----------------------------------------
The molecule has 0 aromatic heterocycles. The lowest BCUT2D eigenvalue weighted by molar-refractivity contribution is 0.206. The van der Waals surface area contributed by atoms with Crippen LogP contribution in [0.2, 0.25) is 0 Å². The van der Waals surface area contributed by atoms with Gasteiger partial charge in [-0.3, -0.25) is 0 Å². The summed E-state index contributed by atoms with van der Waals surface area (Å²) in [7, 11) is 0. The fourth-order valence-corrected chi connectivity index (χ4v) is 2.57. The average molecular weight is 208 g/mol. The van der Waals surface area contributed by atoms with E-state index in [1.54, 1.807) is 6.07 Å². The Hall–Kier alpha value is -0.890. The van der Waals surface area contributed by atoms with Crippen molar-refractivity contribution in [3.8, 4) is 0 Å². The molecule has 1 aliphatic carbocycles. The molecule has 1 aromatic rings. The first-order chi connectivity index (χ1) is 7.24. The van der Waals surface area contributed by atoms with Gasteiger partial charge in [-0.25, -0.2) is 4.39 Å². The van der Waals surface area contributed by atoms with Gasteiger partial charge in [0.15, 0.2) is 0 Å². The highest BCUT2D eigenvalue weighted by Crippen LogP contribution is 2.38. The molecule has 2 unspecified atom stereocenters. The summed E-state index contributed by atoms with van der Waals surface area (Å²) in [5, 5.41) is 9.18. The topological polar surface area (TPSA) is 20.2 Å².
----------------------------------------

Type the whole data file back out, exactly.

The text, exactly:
The molecule has 0 aromatic heterocycles. The lowest BCUT2D eigenvalue weighted by molar-refractivity contribution is 0.206. The van der Waals surface area contributed by atoms with Crippen LogP contribution in [0.2, 0.25) is 0 Å². The van der Waals surface area contributed by atoms with Gasteiger partial charge in [-0.3, -0.25) is 0 Å². The summed E-state index contributed by atoms with van der Waals surface area (Å²) in [7, 11) is 0. The fourth-order valence-corrected chi connectivity index (χ4v) is 2.57. The average molecular weight is 208 g/mol. The van der Waals surface area contributed by atoms with E-state index in [1.54, 1.807) is 6.07 Å². The Hall–Kier alpha value is -0.890. The van der Waals surface area contributed by atoms with Crippen molar-refractivity contribution in [3.8, 4) is 0 Å². The molecule has 1 aliphatic carbocycles. The molecule has 1 aromatic rings. The first-order chi connectivity index (χ1) is 7.24. The van der Waals surface area contributed by atoms with Gasteiger partial charge in [-0.25, -0.2) is 4.39 Å². The van der Waals surface area contributed by atoms with Gasteiger partial charge in [0.15, 0.2) is 0 Å². The highest BCUT2D eigenvalue weighted by Crippen LogP contribution is 2.38. The molecule has 2 unspecified atom stereocenters. The summed E-state index contributed by atoms with van der Waals surface area (Å²) in [5, 5.41) is 9.18. The topological polar surface area (TPSA) is 20.2 Å².